How Long Does It Take To Heat A Hot Tub
One of the questions that we often get asked is
“How long does it take to heat your hot tub”
You may want to know more about how to heat a hot tub fast because you have a hot tub party planned at your home or a tight schedule that you run on.
Unfortunately, there is no single answer to that question. This is because there are a number of factors that come into play when you heat your hot tub. From the power of your heating element to the outside temperature to the quality of your hot tub cover, you need to take many things into consideration.
If you’re getting a hot tub and you’re wondering how long it will take for it to heat up, we’re going to break down how long it might take for your hot tub to reach that optimal temperature
How Quickly Can You Expect Your Hot Tub To Heat?
On average, a modern hot tub should heat anywhere from 3-6 degrees per hour. You can think of hot tubs like a pot of water on the stove. If you keep the lid on, that pot will heat faster.
In the same way, if you keep your cover on, you can reduce the number of hours it might take your tub to heat
Of course, if your hot tub is outside, the time it will take to heat up will be dependent on the weather.
During the summer months, you can expect your water temperature to get up to 100 degrees in around 4 hours or so.
You also need to consider some of the components in your hot tub, including the pump, heating element, cover, and jets. Any damaged or worn out components can have a negative impact on your water heating time.
Should I Leave My Hot Tub On All The Time?
One thing to consider when heating a hot tub is whether or not you want to leave your hot tub water heater running all the time.
Should you leave your water heater running all the time or should you turn it off when your tub isn’t in use?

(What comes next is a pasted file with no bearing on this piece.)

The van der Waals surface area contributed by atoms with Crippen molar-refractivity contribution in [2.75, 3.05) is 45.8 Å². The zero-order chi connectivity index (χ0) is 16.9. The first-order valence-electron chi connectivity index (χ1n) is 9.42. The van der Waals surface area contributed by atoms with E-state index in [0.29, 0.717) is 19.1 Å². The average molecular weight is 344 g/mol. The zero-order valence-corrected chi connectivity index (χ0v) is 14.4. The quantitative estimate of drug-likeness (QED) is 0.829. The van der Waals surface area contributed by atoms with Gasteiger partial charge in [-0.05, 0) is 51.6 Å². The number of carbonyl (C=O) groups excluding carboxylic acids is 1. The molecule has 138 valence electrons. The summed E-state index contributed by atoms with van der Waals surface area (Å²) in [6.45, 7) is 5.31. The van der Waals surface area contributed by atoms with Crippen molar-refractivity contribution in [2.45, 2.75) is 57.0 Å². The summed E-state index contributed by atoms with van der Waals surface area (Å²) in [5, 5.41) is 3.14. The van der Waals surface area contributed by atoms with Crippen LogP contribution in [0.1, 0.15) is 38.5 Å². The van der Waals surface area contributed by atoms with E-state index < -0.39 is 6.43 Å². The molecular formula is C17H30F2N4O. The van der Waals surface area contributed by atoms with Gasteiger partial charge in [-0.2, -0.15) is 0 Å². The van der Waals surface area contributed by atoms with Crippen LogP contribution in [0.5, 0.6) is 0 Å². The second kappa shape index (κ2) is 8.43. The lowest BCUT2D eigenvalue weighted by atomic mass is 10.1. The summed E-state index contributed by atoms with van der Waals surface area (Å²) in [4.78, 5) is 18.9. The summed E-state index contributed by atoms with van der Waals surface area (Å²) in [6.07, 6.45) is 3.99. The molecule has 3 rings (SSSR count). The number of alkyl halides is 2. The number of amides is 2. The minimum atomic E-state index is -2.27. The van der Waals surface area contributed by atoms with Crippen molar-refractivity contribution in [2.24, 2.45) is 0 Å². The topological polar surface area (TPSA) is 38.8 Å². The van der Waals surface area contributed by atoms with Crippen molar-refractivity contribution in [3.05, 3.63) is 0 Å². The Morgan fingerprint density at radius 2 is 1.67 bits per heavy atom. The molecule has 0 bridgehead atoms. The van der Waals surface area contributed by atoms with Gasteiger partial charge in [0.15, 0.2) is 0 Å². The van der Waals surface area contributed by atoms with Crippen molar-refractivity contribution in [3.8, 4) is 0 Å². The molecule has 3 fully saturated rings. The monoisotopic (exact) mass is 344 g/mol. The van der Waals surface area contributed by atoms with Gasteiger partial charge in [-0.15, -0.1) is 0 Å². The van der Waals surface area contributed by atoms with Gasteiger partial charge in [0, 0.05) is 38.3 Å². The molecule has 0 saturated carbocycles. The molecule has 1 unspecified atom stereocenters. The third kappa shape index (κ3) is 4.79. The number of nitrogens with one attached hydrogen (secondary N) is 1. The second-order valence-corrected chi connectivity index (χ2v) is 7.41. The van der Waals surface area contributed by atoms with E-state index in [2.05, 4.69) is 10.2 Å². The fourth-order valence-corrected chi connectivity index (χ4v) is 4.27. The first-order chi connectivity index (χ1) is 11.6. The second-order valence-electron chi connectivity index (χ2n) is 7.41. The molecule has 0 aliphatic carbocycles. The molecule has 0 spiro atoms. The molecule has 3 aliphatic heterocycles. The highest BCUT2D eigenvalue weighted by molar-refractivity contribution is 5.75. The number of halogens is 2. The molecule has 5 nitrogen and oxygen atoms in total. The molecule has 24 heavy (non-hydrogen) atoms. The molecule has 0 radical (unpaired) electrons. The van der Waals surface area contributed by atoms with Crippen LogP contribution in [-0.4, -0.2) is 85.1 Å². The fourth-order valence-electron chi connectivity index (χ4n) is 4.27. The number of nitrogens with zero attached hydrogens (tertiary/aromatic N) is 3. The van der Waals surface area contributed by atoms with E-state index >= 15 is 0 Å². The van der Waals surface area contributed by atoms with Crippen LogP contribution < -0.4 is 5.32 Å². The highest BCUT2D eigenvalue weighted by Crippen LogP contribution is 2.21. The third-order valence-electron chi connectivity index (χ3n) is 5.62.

The answer to the questions depends on a few things, including the climate that you live in and the lifestyle you live. If you live in an extremely cold climate, you may want to consider leaving your hot tub heater running during the winter just to prevent the water in your pipes from freezing. Secondly, this allows you to get in whenever you please without waiting hours for your hot tub to temperature up.
On the other hand, if you live in a warm climate, leaving your hot tub heater on might just end up being a waste of money. Yes, it might take a bit of planning when you want to get out and use your hot tub, but cutting down on energy costs is never a bad idea.
Energy-Efficiency In Hot Tubs
One of the best yet most underrated ways to cut down on hot tub energy costs and keep your hot tub warm is to get a quality hot tub cover.
When looking for a good hot tub cover, we recommend looking for one that has tapered edges and a lockable design. Hot tub covers with tapered edges help to trap heat inside so that your hot tub water can retain heat over time without working overtime to get back to optimal heat.
Another thing to consider is where your hot tub is located in your yard. One of the best ways to reduce heat pull from the water on your hot tub is by surrounding it with barriers. Barriers can include shrubs, trees, canopies, or umbrellas. Our "hot tub privacy ideas" page goes into further detail on how to create housing for your hot tub.
Keeping Your Hot Tub Hot
So as you can see, there are a few things to consider when looking for an answer to the question of how long it will take your hot tub water to heat. If you want to optimize the heating time with your hot tub and cut down on those long waits, you may want to consider having routine maintenance on your hot tub, buying an energy-efficient cover, and keeping it in an area that is enclosed or blocked from the wind.
Happy hot tubbing!